Sarah and Johanna Utter continued to reside with brothers-in-law Joseph Adams and Titus Husted.  Sarah married at the age of twenty-four. Her husband's name was Sunderland Pattison, who was a tanner by trade, which he established in Armenia, N. Y., which he pursued for a number of years, later turning his attention to farming.

These were the parents of six children of whom Sarah Pattison was third, (portrait of Sarah Pattison) who married Elisha Watson Gardner, Sr. (portrait of Elisha W. Gardner) in 1801.  Sunderland and Sarah (Utter) Pattison purchased a tract of wild land in Rennsalaerville, Albany County, New York, where their family was born.  At this time they had four children: Sunderland, Thomas, Sarah, and Margaret.  The country was new and just beginning to settle at that time.  The next year the Dutch settlers formed a greater part of the settlement, and in celebrating their Harvest Home, fired guns throughout the day, at different times the fire continuing through the evening.

I mention this to show you how lasting impressions are made in early life.  My mother became frightened and terrified, to the degree the family were unable to persuade her to tarry in the house, and she insisted the Indians were destroying the settlement, trying to persuade all to leave.  Finding she could not prevail, she retired to an unfrequented spot where she could watch as sentinel, and where she continued through the night.  The family were able to visit her at intervals by turns until morning.  As the settlement advanced, she became more reconciled to her home, and her fears in a measure abated; yet the hate, dread, and fear of Indians continued during her life.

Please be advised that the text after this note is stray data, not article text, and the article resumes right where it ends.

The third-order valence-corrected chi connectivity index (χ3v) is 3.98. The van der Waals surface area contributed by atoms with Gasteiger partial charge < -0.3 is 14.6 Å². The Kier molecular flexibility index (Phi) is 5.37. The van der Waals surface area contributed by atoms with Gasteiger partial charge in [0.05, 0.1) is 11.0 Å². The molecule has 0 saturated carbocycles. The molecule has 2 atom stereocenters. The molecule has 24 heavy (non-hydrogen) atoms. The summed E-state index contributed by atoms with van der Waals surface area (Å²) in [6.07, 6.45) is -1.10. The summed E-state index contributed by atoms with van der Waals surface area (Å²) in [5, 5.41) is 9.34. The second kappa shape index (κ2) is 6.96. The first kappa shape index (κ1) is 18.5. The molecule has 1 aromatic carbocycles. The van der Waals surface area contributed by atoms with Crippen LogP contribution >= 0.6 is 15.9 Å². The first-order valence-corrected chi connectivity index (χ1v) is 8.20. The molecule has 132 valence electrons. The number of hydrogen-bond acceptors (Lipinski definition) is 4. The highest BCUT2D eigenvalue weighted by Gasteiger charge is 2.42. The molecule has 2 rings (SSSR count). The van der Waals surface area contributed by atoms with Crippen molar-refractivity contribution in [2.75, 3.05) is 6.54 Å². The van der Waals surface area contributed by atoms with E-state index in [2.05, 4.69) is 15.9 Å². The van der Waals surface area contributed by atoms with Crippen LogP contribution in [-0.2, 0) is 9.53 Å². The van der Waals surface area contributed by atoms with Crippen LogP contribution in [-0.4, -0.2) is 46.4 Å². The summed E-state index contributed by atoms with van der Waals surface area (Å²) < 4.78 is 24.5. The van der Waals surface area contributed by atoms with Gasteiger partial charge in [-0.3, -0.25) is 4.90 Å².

Sarah died in Rennselaerville at the age of fifty years, having six living children - two, Lydia and Harriet were born in Rennsalaerville, N. Y.  Her husband died in Elba, N. Y. at the age of eighty-four years.

Johanna married at the age of twenty-six years; her husband's name was Martin Shultzer, a German by birth.  They settled in the town of Providence, Saratoga County, N. Y., where both died.  He at the age of 97 and she at the age of 92.

This is the closing scene of the two sisters whose early sufferings has not been adequately portrayed in the preceding part of this history.  I would here state that David Harris, of whom mention is made in a previous chapter, who was a fellow prisoner of the two sisters, whose eventful lives are our principal subject, in after years lived in Rennselaerville, a neighbor to Mr. Pattison some twelve years, from whom - with my Mother and others the Author has directly derived his knowledge of the facts herein set forth, and hopes the charitable reader will overlook and excuse any incoherence.  He has sought to set forth the facts in as clear a light as possible, treating this grave subject with the deference it justly merits, hoping it may be pursued with interest and close appreciation, eliciting the facts herein set forth to the youth who may desire knowledge of their Ancestors and what happened and befell them in their day, and the amount of toil and suffering they endured to establish the happiest Government ever happened any people on Earth, under the auspices of which to this day their posterity have flourished.

The above History is taken from an Ancient Manuscript written by Thomas Pattison in his eightieth year, who was born in Rennselaerville, Albany County, N. Y. on February 13, 1782. He was a son of Sarah (Utter) Pattison.

The End

The Utter Family Tree